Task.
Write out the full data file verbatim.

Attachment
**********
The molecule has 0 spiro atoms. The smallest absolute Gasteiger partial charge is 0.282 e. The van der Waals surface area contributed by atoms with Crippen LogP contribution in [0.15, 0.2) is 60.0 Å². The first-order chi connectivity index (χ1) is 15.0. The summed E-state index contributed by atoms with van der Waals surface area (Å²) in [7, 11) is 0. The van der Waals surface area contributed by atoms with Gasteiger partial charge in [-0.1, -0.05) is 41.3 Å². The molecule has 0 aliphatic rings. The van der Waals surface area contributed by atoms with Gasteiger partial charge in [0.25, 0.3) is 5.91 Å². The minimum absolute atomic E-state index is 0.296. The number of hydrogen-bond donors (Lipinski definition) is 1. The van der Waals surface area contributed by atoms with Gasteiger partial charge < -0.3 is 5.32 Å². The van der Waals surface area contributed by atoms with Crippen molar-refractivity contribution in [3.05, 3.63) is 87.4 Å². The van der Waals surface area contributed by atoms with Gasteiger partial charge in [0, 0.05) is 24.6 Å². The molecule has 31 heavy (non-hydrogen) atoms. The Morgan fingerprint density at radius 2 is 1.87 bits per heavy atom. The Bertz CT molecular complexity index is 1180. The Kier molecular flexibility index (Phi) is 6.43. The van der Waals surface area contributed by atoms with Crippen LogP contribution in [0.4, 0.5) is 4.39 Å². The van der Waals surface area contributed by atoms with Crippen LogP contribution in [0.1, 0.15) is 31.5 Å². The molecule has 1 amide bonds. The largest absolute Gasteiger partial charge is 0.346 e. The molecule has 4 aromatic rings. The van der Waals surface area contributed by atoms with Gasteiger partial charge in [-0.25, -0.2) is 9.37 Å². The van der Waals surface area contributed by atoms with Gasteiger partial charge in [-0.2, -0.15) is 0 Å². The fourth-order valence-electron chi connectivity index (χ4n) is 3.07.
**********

The molecule has 0 spiro atoms. The smallest absolute Gasteiger partial charge is 0.282 e. The van der Waals surface area contributed by atoms with Crippen LogP contribution in [0.15, 0.2) is 60.0 Å². The first-order chi connectivity index (χ1) is 15.0. The summed E-state index contributed by atoms with van der Waals surface area (Å²) in [7, 11) is 0. The van der Waals surface area contributed by atoms with Gasteiger partial charge in [-0.1, -0.05) is 41.3 Å². The molecule has 0 aliphatic rings. The van der Waals surface area contributed by atoms with Gasteiger partial charge in [0.25, 0.3) is 5.91 Å². The minimum absolute atomic E-state index is 0.296. The number of hydrogen-bond donors (Lipinski definition) is 1. The van der Waals surface area contributed by atoms with Gasteiger partial charge < -0.3 is 5.32 Å². The van der Waals surface area contributed by atoms with Crippen molar-refractivity contribution in [3.05, 3.63) is 87.4 Å². The van der Waals surface area contributed by atoms with Gasteiger partial charge in [0, 0.05) is 24.6 Å². The molecule has 31 heavy (non-hydrogen) atoms. The Morgan fingerprint density at radius 2 is 1.87 bits per heavy atom. The Bertz CT molecular complexity index is 1180. The Kier molecular flexibility index (Phi) is 6.43. The van der Waals surface area contributed by atoms with Crippen LogP contribution in [0.4, 0.5) is 4.39 Å². The van der Waals surface area contributed by atoms with Crippen LogP contribution in [0.1, 0.15) is 31.5 Å². The molecule has 1 amide bonds. The largest absolute Gasteiger partial charge is 0.346 e. The molecule has 4 aromatic rings. The van der Waals surface area contributed by atoms with Gasteiger partial charge in [-0.25, -0.2) is 9.37 Å². The van der Waals surface area contributed by atoms with Gasteiger partial charge in [-0.2, -0.15) is 0 Å². The fourth-order valence-electron chi connectivity index (χ4n) is 3.07.